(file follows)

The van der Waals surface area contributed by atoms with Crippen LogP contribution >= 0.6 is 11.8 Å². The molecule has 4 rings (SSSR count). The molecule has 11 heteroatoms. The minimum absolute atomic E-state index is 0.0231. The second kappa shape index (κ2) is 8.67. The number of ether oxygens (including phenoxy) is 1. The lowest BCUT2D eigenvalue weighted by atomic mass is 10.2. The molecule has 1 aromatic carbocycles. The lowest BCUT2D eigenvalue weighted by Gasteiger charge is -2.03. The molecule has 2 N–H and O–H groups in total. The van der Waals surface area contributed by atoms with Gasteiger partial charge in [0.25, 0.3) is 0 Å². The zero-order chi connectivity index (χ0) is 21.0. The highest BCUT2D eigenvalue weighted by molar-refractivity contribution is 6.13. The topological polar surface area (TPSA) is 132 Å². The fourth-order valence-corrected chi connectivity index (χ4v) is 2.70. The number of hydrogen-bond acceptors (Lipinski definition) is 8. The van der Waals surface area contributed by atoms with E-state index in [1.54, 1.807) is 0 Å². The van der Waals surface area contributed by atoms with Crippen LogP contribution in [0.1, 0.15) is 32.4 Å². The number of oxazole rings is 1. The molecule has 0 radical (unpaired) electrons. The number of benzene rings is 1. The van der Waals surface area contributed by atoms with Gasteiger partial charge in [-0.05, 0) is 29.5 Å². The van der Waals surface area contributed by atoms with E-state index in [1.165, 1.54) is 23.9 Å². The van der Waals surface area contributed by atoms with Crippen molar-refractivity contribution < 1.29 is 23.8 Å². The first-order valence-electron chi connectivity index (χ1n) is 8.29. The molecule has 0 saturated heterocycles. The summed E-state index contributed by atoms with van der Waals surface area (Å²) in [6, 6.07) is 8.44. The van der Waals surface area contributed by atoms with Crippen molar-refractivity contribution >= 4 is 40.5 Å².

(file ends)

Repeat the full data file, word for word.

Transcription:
The van der Waals surface area contributed by atoms with Crippen LogP contribution >= 0.6 is 11.8 Å². The molecule has 4 rings (SSSR count). The molecule has 11 heteroatoms. The minimum absolute atomic E-state index is 0.0231. The second kappa shape index (κ2) is 8.67. The number of ether oxygens (including phenoxy) is 1. The lowest BCUT2D eigenvalue weighted by atomic mass is 10.2. The molecule has 1 aromatic carbocycles. The lowest BCUT2D eigenvalue weighted by Gasteiger charge is -2.03. The molecule has 2 N–H and O–H groups in total. The van der Waals surface area contributed by atoms with Gasteiger partial charge in [0.25, 0.3) is 0 Å². The zero-order chi connectivity index (χ0) is 21.0. The highest BCUT2D eigenvalue weighted by molar-refractivity contribution is 6.13. The topological polar surface area (TPSA) is 132 Å². The fourth-order valence-corrected chi connectivity index (χ4v) is 2.70. The number of hydrogen-bond acceptors (Lipinski definition) is 8. The van der Waals surface area contributed by atoms with E-state index in [1.54, 1.807) is 0 Å². The van der Waals surface area contributed by atoms with Crippen LogP contribution in [0.1, 0.15) is 32.4 Å². The number of oxazole rings is 1. The molecule has 0 radical (unpaired) electrons. The number of benzene rings is 1. The van der Waals surface area contributed by atoms with Gasteiger partial charge in [-0.05, 0) is 29.5 Å². The van der Waals surface area contributed by atoms with E-state index in [1.165, 1.54) is 23.9 Å². The van der Waals surface area contributed by atoms with Crippen molar-refractivity contribution < 1.29 is 23.8 Å². The first-order valence-electron chi connectivity index (χ1n) is 8.29. The molecule has 0 saturated heterocycles. The summed E-state index contributed by atoms with van der Waals surface area (Å²) in [6, 6.07) is 8.44. The van der Waals surface area contributed by atoms with Crippen molar-refractivity contribution >= 4 is 40.5 Å².